Rogues Review #8: Scarecrow

January 11th, 2009

It appears that the door to the Dark Dimension was left open, and something crept in.

The signs that marked its passing: wet footprints on the stairs, and a small scrap of moist paper, on which was written, in tiny, vicious handwriting, this, the very first post from a very doubtful guest…


OK, let’s take stock: the star of this Rogue’s Review is kind of lame. Well, not really, but on the strength of his portrayals that’s hardly an extravagant assessment.

These days, the Scarecrow (aka Jonathan Crane, aka the Master of Fear) is a tedious pip-squeak. His schemes lack verve, his cruelties stir little in the way of frissons. Haunted by cliché to an even greater extent than the other rogues, he’s often brought low with a single sock to the jaw delivered by Batman, or by finding himself on the receiving end of his own fear-inducing concoctions. He often acts as a pawn in the hands of bigger, badder third parties. He’s ostensibly a stand-in for the figure of the reductive, smug and hypocritical psychologist, nicely bundled up for the audience to humiliate in effigy.

Admittedly, he must not be an easy villain to write. “Master of Fear” is a pretty damn broad charter, not unlike, say, “King of Love” or “Champion of Justice”. It’s tempting to regard Crane’s mission statement and title as fluff and empty boasting, as something that elicits an oh-so-knowing “tsk” on the part of writer and audience. Admit it, in this day and age, if you were to write the monthly exploits of, dunno, “Captain Righteous” your first base impulse would be to depict him on the loo with a bundle of porn. Archetypes are apparently no longer in fashion as conceptual tools to understand (or justify!) the superhero genre, and the characters to which the term applies more readily invite derision.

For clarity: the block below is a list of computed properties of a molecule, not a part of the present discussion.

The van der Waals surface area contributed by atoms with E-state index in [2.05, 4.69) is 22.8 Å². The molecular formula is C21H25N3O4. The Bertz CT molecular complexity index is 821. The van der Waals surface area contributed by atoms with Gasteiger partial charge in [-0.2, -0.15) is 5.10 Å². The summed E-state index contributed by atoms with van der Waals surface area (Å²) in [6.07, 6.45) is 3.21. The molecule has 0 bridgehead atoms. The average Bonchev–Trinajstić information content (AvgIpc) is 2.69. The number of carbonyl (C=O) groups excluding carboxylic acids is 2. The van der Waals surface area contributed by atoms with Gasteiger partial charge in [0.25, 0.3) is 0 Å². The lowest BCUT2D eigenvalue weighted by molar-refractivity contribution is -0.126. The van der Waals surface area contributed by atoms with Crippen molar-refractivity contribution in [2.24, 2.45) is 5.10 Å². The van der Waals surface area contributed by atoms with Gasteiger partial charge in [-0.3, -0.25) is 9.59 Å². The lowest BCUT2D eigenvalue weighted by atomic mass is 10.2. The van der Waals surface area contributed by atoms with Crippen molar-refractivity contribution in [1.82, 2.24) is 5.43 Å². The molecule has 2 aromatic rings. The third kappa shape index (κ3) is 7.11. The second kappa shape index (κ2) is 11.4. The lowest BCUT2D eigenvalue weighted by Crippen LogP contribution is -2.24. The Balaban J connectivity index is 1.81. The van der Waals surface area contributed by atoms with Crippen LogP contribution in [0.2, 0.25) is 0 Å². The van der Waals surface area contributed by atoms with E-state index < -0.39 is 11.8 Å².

Given the difficulties of tackling a character that revolves around so generic a notion as fear, it is common to try to present the Scarecrow as merely fearsome. I say “merely” because a fearsome thing is not fear itself, obviously. It is often futile too, because scarecrows need some effort to be made to look scary. As a quickie wikipedia search confirms, crows are clever critters that grow easily accustomed to mannequins in rags, and we humans like to think of ourselves as even more sagacious beasts.


So where is the fear, that the Scarecrow may become its master?

In its most basic form, the answer is that the fear is in the Scarecrow’s victims, and the comics are for the most part perfectly aware of that, it’s such a pedestrian insight. The operative word here, unfortunately, is “in”. Almost invariably, when the Scarecrow reaches with twig-like fingers into a victim he plucks discrete afflictions, tumours of the soul that one imagines without metastasis and eventually not too difficult to excise. Snappy-sounding phobias. “I’m so afraid of spiders, spiiiiiiders”, some poor dupe squeals. It’s even worse when, invoking the preternatural powers that psychologists and psychiatrists are supposed to possess, Crane hits somebody over the head with a convenient phobia that wasn’t there in the first place. It’s like those sessions of the Call of Cthulhu RPG of our adolescence, where the Game Master says: “OK, your character, Mme Navagina (a Russian aristocrat and medium) has gone a bit bonkers after being to Yuggoth and back. Let’s say we give her…a massive case of vestiphobia?”